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Chad is one of Africa's poorest countries and ranks 186th place (out of 188 countries) for its very low Human Development Index (UNDP, 2016). The country has an acute malnutrition rate of 12.2% (SMART survey UNICEF 2016).
More than 80% of the population lives on less than 1 USD per day per person. The whole country of Chad, and in particular the Sahel region, is facing recurrent climatic and environmental shocks that exacerbate the vulnerability of the population, among which there are many pregnant women and breastfeeding mothers, orphans, refugees and internally displaced people.
COOPI has structured a system of identification and reference for cases of Severe Acute Malnutrition (SAM) and Moderate Acute Malnutrition (MAM), so that the health centers in the area can benefit the children who live in the Health District of Massakory, referring to 8 health centers - Koukaye Tourba Karal Souleymanary Kékékonkia Toumsabadary Sidje Toumsary -, for a total of 13.000 children between 6 and 59 months.
The screenings were conducted for three months by 80 community members, who received appropriate education on early identification methods.
The initiative has not only foreseen the identification of malnutrition cases (and subsequent submission to the Health Center for treatment), but also future checks on the children's improving health and the effective application of correct health practices among the population as a result of awareness-raising sessions, regarding in particular: food diversification, hygiene, water and sanitation, good eating practices, conversion, fermentation, storage of food at household level.
Knowing that a child and its mother are intimately connected and that the knowledge of the mothers has a direct impact on the nutritional status of their children, the door-to-door awareness campaigns on food and nutrition per group have been organized at a community level. A mother in the community whose child is in good nutritional health has been identified by community workers and has been a support for raising awareness among other mothers as a "model mother", especially for young mothers during the early stages of pregnancy and mothers with children in state of malnutrition.
Cooking demonstrations on preparing rich foods were organized, designed using local products, to accompany women in the care of their children, especially during the weaning period, which is a risky moment for malnutrition. Pregnant women's diets also provide a basis for improving children's nutrition, reducing foetal malnutrition and low birth weight.
The involvement of grandmothers has been important, too, as they can also contribute to passing on traditions which result as harmful for the growing baby. Their awareness on hygiene and dietary practices is improved, with a focus on breastfeeding, recommended in traditional practices.
The project was carried out in the Department of Dagana, located north-east of the capital N'Djamena in the Hadjer Lamis region, whose population is of about 188.223 inhabitants and the capital is Massakory.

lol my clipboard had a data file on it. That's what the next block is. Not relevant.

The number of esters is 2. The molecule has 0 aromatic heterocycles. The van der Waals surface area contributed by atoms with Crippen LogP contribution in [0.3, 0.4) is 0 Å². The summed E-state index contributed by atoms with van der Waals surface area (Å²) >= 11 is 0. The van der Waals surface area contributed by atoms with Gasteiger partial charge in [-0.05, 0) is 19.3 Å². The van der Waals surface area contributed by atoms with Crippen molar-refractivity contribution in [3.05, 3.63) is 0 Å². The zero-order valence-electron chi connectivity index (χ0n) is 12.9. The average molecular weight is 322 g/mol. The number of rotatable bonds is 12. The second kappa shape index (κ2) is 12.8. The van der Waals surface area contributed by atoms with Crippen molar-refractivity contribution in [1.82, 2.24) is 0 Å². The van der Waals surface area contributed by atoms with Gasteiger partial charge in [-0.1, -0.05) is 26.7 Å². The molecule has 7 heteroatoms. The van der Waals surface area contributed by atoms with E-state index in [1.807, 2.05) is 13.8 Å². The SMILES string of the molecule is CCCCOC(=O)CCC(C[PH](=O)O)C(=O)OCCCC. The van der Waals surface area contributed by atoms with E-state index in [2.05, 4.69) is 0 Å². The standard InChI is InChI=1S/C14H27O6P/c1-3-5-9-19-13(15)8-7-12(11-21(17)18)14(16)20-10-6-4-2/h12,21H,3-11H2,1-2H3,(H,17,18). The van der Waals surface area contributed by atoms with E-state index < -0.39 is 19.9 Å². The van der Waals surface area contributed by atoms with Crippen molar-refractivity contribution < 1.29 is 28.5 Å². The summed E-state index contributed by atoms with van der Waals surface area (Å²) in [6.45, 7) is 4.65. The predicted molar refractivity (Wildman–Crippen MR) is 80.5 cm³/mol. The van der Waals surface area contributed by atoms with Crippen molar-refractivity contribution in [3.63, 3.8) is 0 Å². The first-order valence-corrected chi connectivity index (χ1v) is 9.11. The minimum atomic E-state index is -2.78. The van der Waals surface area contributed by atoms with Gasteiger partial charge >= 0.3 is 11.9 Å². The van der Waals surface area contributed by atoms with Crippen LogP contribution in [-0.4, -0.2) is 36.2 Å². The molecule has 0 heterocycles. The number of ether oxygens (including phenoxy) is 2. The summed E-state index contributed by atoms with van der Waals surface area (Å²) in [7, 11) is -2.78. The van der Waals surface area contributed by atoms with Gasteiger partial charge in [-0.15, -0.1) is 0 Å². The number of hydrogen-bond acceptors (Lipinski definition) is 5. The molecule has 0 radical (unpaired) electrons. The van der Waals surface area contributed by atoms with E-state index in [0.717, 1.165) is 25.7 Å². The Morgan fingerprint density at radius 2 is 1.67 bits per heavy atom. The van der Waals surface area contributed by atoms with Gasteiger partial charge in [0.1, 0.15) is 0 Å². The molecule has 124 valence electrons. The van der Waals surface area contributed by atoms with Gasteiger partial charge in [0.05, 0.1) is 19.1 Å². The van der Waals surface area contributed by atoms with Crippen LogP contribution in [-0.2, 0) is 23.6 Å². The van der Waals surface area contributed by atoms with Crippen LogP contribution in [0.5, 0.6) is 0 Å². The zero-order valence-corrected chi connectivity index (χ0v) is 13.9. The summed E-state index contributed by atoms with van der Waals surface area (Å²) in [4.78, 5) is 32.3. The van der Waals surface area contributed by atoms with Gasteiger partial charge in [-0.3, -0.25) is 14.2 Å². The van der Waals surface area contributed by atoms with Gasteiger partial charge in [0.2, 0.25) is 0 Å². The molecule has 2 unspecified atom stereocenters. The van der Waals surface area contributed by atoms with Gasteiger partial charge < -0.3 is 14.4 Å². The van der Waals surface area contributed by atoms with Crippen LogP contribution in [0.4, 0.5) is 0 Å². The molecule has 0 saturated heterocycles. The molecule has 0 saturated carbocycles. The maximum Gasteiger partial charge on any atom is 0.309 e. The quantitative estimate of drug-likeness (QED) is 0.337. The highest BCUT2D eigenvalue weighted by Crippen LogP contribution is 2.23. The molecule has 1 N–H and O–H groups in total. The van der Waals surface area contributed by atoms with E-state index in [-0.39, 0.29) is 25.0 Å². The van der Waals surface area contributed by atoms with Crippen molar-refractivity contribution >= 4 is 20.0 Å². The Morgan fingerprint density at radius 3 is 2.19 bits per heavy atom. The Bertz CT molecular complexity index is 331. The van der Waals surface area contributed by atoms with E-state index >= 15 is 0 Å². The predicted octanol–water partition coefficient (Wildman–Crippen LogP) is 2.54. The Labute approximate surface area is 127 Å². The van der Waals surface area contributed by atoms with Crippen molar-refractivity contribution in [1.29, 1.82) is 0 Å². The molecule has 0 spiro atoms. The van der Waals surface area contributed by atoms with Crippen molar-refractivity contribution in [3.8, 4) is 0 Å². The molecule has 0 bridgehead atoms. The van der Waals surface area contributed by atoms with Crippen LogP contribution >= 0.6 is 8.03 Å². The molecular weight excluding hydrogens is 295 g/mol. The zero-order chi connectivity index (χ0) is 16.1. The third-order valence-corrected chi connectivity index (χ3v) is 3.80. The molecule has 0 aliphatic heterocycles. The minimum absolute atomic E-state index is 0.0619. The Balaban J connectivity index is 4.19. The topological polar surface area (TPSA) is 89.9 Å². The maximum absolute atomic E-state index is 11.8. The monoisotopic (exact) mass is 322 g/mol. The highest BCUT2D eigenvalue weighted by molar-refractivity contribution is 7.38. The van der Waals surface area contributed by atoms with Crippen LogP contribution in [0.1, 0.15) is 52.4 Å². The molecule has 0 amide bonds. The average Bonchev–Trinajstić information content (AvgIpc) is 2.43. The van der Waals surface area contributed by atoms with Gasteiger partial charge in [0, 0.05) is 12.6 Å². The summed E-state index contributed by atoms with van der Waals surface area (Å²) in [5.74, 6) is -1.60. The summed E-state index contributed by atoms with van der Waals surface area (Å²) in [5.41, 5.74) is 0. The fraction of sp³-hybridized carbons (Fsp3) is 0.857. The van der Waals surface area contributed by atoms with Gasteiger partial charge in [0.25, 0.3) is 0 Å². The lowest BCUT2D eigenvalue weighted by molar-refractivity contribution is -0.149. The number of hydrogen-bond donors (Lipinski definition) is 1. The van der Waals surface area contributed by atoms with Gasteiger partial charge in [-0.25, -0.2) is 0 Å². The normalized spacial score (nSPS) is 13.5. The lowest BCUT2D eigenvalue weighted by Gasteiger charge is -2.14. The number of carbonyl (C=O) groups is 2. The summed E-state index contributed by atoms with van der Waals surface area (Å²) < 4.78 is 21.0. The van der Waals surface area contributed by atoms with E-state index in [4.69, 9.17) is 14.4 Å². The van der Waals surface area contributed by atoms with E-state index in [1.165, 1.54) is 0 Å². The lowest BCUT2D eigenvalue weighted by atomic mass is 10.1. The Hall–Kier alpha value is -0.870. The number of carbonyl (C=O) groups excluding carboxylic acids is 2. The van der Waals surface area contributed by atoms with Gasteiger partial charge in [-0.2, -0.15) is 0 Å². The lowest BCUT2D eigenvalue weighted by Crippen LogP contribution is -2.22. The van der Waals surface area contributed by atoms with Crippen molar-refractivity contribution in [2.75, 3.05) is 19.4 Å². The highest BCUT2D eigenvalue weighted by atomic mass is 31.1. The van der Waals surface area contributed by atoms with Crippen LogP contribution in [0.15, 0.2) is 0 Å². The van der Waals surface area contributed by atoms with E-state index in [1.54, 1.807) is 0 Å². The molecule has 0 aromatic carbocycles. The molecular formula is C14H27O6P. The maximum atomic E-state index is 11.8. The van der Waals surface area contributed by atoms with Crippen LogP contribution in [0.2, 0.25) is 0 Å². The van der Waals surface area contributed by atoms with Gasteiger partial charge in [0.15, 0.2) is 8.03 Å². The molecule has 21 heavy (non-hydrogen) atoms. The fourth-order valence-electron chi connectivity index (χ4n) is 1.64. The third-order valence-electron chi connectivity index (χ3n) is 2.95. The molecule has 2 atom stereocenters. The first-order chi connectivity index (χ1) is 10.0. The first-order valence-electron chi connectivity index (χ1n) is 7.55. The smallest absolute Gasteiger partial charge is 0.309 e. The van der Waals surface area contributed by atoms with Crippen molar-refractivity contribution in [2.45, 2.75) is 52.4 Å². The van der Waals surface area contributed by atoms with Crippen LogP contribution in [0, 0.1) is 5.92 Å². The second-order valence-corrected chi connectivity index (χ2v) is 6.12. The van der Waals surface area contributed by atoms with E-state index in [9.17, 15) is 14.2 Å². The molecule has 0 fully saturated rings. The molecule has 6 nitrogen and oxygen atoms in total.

The direct beneficiaries are 13.000 children between 6 and 59 months which undergo screenings, pregnant women and breastfeeding mothers, the mothers of malnourished children. The whole population of Massakory, 188.000 people, are considered as direct beneficiaries.
COOPI Suisse works together with COOPI Chad on site and the Ministry of Public Health, in synergy with the Health District of Massakory (capital of the Department of Dagana) and its Health Centers.
Implementation period of the project: 2017- 2018
The project was realized thanks to recurrent supporters of COOPI Suisse and who adhered to the #letschangehistory campaign.
"COOPI has supported us in situations of malnutrition, they conduct screenings, they do cooking demonstrations and raise awareness on the correct diet for children and explain how porridge with meat is prepared.
As we are often out of stock of nutritional ingredients, porridge is vital for children. Since December, we have not had a delivery of these necessary nutrients, but mutton, beef or fish, we can always find.
During the screenings, community volunteers collect data from all children using the MUAC bracelets. When the bracelet marks yellow, it means that the child is moderately malnourished and we take care of him or her at our health center. Here we can support children and their mothers and show them the correct care to prevent malnutrition from severe stages.
If we detect a case of severe acute malnutrition during one of our screenings, we refer the child directly to the UNT center". - Health Care worker
Dr. Albert is a young doctor who was assigned to the Karal Health Center in 2016, since then he has taken this district to heart and wants to stay here, even if he is far from home. Dr. Albert quickly made us understand the difficulties: "The government is not present in these areas, they do not help us, they forget us. Often, we have no medicine, no vaccines to give the children. We do not have a hospital here, when a child is seriously ill, parents must take him or her by car or bus to N'Djamena - a journey of 3 hours. NGOs like COOPI play a very important role, without them I would not be able to do anything for these people. It is very simple to contribute to the prevention of malnutrition, and thanks to the work done by COOPI, we will be able to help many more children. "